“Millions of language students are trapped in vicious circles. They complain that they cannot understand what they read in the foreign language because they do not know enough words. So they do not read and they do not increase their vocabulary, and so they continue not to be able to understand. Then perhaps someone tells them how important reading is and persuades them to try again. So they sit down with their dictionaries, and they look up every single word that is new to them, and very often many words that are not new but that they 'want to be quite sure about'. At the end of three hours they have got through half a page in a book, or half a column in a newspaper. They do this for three or four days, and then give up in despair, oppressed by the tediousness of it all. They are convinced quite correctly that they do not know enough words to understand ordinary books and newspapers. As a result their vocabularies stay more or less the same size as they were, and they complain that they are making no progress. They either become permanently frustrated and depressed, or just give in and give up. And it all happens because they have spent more time with the dictionary than with the language itself.” (Source: Gethin / Gunnemark - The Art and Science of Learning Languages, p. 89)
Reading is unjustly maligned. Lots of students of Arabic pass through Amman, Jordan, where I'm currently based, and it's not uncommon to hear the refrain, 'I'm interested in learning how to speak, not to read and write.' This blog post is about how you should be reading, EVEN IF spoken is your ultimate goal. I hope I can convince you of this fact, and entice you with some of the ways reading will enhance your study and understanding of culture and history.
A large part of my book on getting out of the intermediate plateau in Arabic language learning is about the importance of reading.
Reading is the most useful activity to help an Arabic student stuck at the intermediate level. Even if your priority is to be functionally competent in a dialect, reading is still useful because it brings holistic improvements to your language abilities as a whole. The basic approach that I outlined in my book runs as follows:
1) Find good materials
2) Read lots of material at an appropriate level
3) Keep going and be regular
4) Cross-check for performance
Only the final point needs explanation. When you are reading lots of things in Arabic over a period of a few months, you may not be aware of how you are improving, or at what rate. For that reason, it’s worth putting in place some checks and points to review every month or two.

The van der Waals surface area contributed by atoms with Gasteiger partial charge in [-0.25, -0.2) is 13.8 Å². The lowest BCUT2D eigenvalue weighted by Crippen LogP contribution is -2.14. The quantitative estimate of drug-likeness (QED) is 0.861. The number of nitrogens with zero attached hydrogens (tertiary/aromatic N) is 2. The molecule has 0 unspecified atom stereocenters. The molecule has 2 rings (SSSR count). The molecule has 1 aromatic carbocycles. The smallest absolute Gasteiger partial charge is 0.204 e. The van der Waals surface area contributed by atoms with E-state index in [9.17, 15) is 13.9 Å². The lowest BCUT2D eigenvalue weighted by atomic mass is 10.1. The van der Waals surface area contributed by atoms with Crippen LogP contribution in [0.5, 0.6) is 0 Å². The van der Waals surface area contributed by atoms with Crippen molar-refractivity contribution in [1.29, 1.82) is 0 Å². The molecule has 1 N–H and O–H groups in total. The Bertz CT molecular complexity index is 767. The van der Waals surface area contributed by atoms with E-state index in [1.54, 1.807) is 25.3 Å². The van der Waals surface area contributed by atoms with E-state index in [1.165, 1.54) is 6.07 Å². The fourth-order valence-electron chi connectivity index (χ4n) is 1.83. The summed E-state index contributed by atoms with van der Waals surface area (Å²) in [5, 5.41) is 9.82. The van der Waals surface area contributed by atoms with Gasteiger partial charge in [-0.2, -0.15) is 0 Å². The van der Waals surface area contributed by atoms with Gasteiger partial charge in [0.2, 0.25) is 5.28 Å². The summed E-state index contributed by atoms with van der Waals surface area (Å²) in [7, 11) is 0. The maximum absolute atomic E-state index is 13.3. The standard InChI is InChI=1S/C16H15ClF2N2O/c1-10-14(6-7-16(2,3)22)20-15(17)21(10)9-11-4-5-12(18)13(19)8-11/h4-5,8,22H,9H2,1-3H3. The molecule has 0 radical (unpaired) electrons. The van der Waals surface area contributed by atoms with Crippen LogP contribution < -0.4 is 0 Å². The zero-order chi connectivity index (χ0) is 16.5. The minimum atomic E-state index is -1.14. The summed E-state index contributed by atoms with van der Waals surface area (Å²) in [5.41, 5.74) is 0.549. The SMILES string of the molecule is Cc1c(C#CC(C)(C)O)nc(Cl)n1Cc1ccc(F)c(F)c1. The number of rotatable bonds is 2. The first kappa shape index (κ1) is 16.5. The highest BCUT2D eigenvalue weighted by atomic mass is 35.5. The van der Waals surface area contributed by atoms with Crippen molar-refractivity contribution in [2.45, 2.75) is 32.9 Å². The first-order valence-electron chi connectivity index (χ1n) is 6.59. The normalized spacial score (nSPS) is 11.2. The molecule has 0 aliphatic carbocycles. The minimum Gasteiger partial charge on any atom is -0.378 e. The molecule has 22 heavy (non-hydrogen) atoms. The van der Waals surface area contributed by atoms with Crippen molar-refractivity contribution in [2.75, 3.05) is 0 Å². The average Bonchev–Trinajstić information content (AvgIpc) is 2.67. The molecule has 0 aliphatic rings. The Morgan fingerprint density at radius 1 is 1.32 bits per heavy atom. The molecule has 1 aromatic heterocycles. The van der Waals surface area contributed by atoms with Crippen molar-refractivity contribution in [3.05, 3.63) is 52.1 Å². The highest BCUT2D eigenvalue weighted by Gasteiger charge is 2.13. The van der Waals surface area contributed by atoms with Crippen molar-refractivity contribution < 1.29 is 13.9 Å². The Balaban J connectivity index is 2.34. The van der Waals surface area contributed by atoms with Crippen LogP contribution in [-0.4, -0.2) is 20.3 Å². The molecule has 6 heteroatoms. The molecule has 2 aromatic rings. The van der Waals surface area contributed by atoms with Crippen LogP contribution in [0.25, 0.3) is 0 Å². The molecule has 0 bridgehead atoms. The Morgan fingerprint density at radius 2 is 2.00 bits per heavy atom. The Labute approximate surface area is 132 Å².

There are a number of different tactics we can use when reading, and I’ll get into the details of these below, but for now you should bear in mind that it helps to switch around the reading tactics that you’re employing every so often. At a very high level, you can shift from deep / intensive reading to wide / extensive reading. You can find ways to write and speak that will help you ‘activate’ the words and topics that you’re learning.
The primary benefit of reading is that it increases your vocabulary. After you’ve done a few years of Arabic study, you will probably realise that the way the language works (particularly the way the verb system supports how words are generated / derived) means you really need to work on your vocabulary if you’re going to emerge into the advanced levels of comprehension. Moreover, the size of this challenge — the number of words, that is — is such that whatever tricks or skills that got you this far aren’t going to be useful or efficient in surmounting the problem.
This is where reading comes in. If you can split the words you know into active and passive categories, reading is immediately helpful in increasing your passive vocabulary. (Active vocabulary are the words that you can produce easily in writing or in conversation, while passive vocabulary are the words that you can recognise when you see them in Arabic, but couldn’t necessarily produce or use them yourself). When you read books at the right level, you can figure out the meaning from the context. (This is how we learn new words and figure out meaning in our native tongues). This will rapidly increase your passive understanding of texts (and, to a lesser extent, things you hear). There is some transfer of these words into your active vocabulary, but that transition is not guaranteed and it usually takes a bit of extra work. This work usually involves writing of some kind.